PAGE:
4. European Legislation

The European Union is a complex legal structure that has evolved over time. It is worth providing a summary of its development and impact on anti-discrimination law.

EU legislation becomes part of each Member State's juridical system. It is divided into primary and secondary legislation

Primary legislation establishes the division of competences between the EU and its Member States, and defines the juridical framework within which the EU institutions implement policies.

Secondary legislation includes Regulations and Directives. Regulations are of general application, binding in all their elements, and directly applicable in all Member States, with no need for transposition into national legislation. Regulations must be fully respected by individuals, Member States, and EU institutions. On the other hand, Directives require Member States to achieve a particular result, but national authorities are left to choose the form and instruments. The Directive, therefore, must be transposed by the Member State, that adapts national legislation to the objective set. Decisions are binding in all their elements but, if they deal with specific situations, only for those they address (e.g., a Member State, an individual, a company, and so on).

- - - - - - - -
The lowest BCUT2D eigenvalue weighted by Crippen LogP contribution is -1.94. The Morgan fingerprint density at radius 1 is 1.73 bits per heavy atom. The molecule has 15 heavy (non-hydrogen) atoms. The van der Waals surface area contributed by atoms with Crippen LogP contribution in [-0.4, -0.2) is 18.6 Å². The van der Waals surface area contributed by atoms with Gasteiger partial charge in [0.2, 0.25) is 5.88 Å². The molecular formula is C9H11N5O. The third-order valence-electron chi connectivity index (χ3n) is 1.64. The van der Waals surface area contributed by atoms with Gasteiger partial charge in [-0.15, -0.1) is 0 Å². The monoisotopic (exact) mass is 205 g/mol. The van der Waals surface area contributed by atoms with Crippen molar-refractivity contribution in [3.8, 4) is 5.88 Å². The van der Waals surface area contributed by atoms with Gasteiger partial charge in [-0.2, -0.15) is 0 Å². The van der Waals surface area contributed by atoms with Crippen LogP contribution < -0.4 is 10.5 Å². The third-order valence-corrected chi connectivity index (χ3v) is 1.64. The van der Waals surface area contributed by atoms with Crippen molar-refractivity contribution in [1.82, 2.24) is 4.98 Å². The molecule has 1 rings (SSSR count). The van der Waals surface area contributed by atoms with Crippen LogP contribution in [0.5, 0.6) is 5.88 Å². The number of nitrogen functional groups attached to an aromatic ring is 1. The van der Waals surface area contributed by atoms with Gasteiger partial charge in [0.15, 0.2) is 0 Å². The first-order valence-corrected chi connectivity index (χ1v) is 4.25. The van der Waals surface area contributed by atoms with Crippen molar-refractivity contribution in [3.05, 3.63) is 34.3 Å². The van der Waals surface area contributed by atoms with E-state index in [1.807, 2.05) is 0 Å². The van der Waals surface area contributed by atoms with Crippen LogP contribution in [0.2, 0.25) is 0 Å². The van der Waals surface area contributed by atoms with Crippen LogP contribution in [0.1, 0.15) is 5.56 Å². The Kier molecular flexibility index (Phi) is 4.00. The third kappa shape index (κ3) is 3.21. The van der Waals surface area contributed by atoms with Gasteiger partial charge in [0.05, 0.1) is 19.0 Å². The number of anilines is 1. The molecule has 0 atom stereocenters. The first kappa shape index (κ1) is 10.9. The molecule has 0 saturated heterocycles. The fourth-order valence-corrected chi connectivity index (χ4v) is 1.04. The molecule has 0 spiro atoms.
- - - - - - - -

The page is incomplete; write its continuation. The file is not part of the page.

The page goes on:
Non-binding legislation includes recommendations and opinions (art. 288 of the TFEU). 

The rulings of the European Court of Justice (ECJ) are another source of EU law.

1 Source: FRA, Handbook on European non-discrimination law, 2010